TV MasterChef issues kitchen challenge to “keyboard cooks”

TV MasterChef quarter-finalist Matei Baran has told North East food bloggers to cut the chat and cook.

Chef Matei Baran has issued a kitchen challenge to "keyboard cooks"

Chef Matei Baran has issued a kitchen challenge to “keyboard cooks”

He said there seems to be more bloggers than chefs and has challenged them to show if they really know one end of a whisk from the other.

Even though Chef Matei’s new restaurant in Seaburn has opened to rave reviews, he is aware that ill-informed criticism by the “keyboard cooks” can have a devastating impact on other businesses.

“Sometimes they damage a restaurant’s reputation even though they don’t have a clue,” he said.  “I wonder how they would react if they actually worked in a kitchen, cooked for guests and being told face-to-face whether or not they liked your food.”

To put this to the test, the chef – who starred in TV’s toughest professional kitchen contest in 2016 – is inviting one blogger a month to take part in a cook off at his #PoshStreetFood restaurant at STACK Seaburn. Members of the public will decide who wins after a blind tasting.

“On the few occasions I’ve seen bloggers actually cook, I’ve not been impressed,” said Matei.  “Their white scrambled eggs didn’t look very white, their asparagus was far too green and their short rib was too short.”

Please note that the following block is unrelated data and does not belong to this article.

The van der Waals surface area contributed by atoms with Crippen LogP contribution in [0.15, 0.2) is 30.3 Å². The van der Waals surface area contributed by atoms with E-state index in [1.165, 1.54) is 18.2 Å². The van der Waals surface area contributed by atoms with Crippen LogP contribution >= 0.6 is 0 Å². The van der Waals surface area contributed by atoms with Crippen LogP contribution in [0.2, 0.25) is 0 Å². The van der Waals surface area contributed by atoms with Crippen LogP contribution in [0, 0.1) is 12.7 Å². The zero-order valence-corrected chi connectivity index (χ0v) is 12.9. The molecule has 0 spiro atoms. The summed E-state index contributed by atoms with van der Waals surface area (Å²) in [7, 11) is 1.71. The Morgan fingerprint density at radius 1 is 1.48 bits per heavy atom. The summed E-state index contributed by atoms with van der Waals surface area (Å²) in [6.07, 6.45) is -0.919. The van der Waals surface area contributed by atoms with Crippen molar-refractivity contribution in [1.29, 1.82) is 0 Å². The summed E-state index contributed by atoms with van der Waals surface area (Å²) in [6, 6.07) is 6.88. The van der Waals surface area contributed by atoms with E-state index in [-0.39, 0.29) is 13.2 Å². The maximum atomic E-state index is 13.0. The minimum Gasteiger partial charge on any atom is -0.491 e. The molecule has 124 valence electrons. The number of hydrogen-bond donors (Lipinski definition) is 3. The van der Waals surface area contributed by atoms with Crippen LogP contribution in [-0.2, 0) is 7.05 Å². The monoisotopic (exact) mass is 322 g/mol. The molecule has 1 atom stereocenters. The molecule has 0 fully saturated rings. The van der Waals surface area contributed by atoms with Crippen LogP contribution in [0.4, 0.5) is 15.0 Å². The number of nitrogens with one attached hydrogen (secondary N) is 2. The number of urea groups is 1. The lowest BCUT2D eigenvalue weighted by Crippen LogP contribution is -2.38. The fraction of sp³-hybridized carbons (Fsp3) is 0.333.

The Romanian-born chef is no stranger to controversy.  Two years ago the owners of the Little Chef brand threatened to take legal action against him after they discovered he was planning to call his children’s cook book “Big Chef Little Chef”.

They refused to back down even though all Little Chef roadside restaurants were closed and proceeds from the book’s sale were going to the Cystic Fibrosis Trust.  Matei’s young son was born with the life-limiting disease.  The book went ahead with a last-minute change of name: “Big Chef, Mini Chef”.

As well as the #PoshStreetFood restaurant, which opened in October, Matei also runs a café at the Stepney Banks Stables in Newcastle. He moved to the UK from Romania in 2009 to complete his cooking education and has achieved his ambition of becoming a top chef.  He has also devoted time to supporting local people.

Matei has created a highly successful project called Kitchen Therapy project which uses cooking and team-working to help adults and children develop their skills and self-confidence.  Throughout lockdown Matei, in partnership with Middlesbrough Football Club’s foundation, made and delivered hundreds of meals to key workers as well as vulnerable people around Teesside.